The Minister for Social and Family Development does not employ any domestic help at home.
Even with his busy schedule, Mr Tan Chuan-Jin chips in to help with ironing clothes, washing dishes and cleaning windows.
"I was trained in the military and my earlier training was in the United Kingdom, where we had a lot of uniforms to iron. And there's an inspection every day, so you had to make sure your ironing is crisp," he said yesterday, admitting that "cleaning windows is quite tiring".
The father of two teenagers, who will turn 15 and 19 this year, was responding to questions from Chinese TV personality Yang Lan at the International Women's Forum, a two-day conference on diversity in an increasingly splintered world.
The Singapore chapter of the forum, which marks its 20th anniversary, is a non- profit organisation whose members include women leaders in business, public service and the arts. It is part of the International Women's Forum, an organisation of 76 forums in 35 countries.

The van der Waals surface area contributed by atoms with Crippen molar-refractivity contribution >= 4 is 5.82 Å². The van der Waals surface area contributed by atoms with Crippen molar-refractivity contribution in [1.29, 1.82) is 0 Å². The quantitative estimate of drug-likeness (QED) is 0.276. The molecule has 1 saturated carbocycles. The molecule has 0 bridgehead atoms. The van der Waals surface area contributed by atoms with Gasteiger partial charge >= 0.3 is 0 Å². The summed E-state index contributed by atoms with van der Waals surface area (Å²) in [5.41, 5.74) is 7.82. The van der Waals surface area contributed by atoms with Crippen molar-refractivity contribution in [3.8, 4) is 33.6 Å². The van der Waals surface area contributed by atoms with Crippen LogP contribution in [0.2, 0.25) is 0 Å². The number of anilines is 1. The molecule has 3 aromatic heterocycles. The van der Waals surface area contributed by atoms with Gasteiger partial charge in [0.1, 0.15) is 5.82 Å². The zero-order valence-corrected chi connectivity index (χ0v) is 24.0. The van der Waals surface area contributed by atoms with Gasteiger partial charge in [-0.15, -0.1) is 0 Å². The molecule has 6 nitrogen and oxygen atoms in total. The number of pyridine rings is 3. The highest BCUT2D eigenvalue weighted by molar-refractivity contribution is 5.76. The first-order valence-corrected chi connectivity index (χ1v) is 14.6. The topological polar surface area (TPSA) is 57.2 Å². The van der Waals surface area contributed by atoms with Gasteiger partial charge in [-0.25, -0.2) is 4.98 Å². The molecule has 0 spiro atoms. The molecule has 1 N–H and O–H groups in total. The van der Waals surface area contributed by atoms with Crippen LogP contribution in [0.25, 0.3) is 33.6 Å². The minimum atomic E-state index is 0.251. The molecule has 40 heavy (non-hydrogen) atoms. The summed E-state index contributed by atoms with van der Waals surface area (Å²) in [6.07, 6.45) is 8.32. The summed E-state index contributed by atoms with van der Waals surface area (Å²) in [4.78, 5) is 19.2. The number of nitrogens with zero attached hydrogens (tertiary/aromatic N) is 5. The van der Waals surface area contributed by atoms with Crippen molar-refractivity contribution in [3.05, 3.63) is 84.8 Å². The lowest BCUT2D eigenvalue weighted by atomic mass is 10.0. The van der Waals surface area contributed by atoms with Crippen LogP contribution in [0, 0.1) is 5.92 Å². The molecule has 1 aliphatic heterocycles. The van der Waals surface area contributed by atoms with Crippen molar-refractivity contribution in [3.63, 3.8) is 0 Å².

Mr Tan, 48, was quizzed on issues ranging from women's representation in boardrooms to fathers playing a more active role at home.
"I think men need to step up as it's a partnership." There is a significant impact on children and marriage when fathers are present at home and, conversely, absent fathers are a "recurring theme" in many social issues that crop up, he said.
Fathers who pull their weight at home can also change the way that men view women as talent and as co-workers, he added. He said Singapore has done well for women in some areas - for instance, in keeping the streets safe - but still has "a lot of room" for improvement.
Calling the rate of women's representation in boardrooms here as "really quite abysmal", he added: "It has improved from before... but, frankly, it is not good. Our neighbouring countries are doing better than us."
The Diversity Action Committee (DAC) last year released data showing that women held 9.7 per cent of board seats in Singapore-listed companies as at end-May last year, up from 9.1 per cent the previous year.
But Mr Tan said it was unlikely that a quota would be mandated by the Government as a cultural change was better in such matters.
But it will take up the DAC's suggestion to review the Code of Corporate Governance to require companies to disclose their diversity policies and track their progress towards meeting self-set targets.